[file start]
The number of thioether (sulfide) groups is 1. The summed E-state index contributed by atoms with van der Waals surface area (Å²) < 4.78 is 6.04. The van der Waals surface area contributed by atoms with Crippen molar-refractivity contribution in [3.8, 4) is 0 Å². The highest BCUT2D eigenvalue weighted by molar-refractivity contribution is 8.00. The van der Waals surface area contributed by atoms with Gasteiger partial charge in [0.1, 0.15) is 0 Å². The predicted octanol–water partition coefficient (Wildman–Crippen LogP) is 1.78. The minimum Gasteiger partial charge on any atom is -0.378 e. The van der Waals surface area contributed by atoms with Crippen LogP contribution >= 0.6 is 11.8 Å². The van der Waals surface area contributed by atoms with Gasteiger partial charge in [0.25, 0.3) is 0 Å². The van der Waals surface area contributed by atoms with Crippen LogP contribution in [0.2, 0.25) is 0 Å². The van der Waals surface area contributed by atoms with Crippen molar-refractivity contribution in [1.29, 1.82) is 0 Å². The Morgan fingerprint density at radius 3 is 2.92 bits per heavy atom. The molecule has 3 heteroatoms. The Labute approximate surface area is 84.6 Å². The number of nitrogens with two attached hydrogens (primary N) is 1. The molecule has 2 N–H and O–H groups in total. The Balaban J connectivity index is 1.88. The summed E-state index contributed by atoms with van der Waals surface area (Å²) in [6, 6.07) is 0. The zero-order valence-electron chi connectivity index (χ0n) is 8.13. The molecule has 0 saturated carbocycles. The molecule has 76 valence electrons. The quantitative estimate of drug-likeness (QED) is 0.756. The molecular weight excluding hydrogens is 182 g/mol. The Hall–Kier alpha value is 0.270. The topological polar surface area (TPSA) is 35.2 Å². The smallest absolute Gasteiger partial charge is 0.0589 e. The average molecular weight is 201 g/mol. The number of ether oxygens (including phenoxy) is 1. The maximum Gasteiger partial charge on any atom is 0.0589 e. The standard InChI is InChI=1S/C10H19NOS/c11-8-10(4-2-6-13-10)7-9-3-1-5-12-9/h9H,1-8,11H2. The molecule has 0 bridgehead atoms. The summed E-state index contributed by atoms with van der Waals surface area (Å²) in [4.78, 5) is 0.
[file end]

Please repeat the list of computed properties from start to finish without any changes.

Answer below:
The number of thioether (sulfide) groups is 1. The summed E-state index contributed by atoms with van der Waals surface area (Å²) < 4.78 is 6.04. The van der Waals surface area contributed by atoms with Crippen molar-refractivity contribution in [3.8, 4) is 0 Å². The highest BCUT2D eigenvalue weighted by molar-refractivity contribution is 8.00. The van der Waals surface area contributed by atoms with Gasteiger partial charge in [0.1, 0.15) is 0 Å². The predicted octanol–water partition coefficient (Wildman–Crippen LogP) is 1.78. The minimum Gasteiger partial charge on any atom is -0.378 e. The van der Waals surface area contributed by atoms with Crippen LogP contribution >= 0.6 is 11.8 Å². The van der Waals surface area contributed by atoms with Gasteiger partial charge in [0.25, 0.3) is 0 Å². The van der Waals surface area contributed by atoms with Crippen LogP contribution in [0.2, 0.25) is 0 Å². The van der Waals surface area contributed by atoms with Crippen molar-refractivity contribution in [1.29, 1.82) is 0 Å². The Morgan fingerprint density at radius 3 is 2.92 bits per heavy atom. The molecule has 3 heteroatoms. The Labute approximate surface area is 84.6 Å². The number of nitrogens with two attached hydrogens (primary N) is 1. The molecule has 2 N–H and O–H groups in total. The Balaban J connectivity index is 1.88. The summed E-state index contributed by atoms with van der Waals surface area (Å²) in [6, 6.07) is 0. The zero-order valence-electron chi connectivity index (χ0n) is 8.13. The molecule has 0 saturated carbocycles. The molecule has 76 valence electrons. The quantitative estimate of drug-likeness (QED) is 0.756. The molecular weight excluding hydrogens is 182 g/mol. The Hall–Kier alpha value is 0.270. The topological polar surface area (TPSA) is 35.2 Å². The smallest absolute Gasteiger partial charge is 0.0589 e. The average molecular weight is 201 g/mol. The number of ether oxygens (including phenoxy) is 1. The maximum Gasteiger partial charge on any atom is 0.0589 e. The standard InChI is InChI=1S/C10H19NOS/c11-8-10(4-2-6-13-10)7-9-3-1-5-12-9/h9H,1-8,11H2. The molecule has 0 bridgehead atoms. The summed E-state index contributed by atoms with van der Waals surface area (Å²) in [4.78, 5) is 0.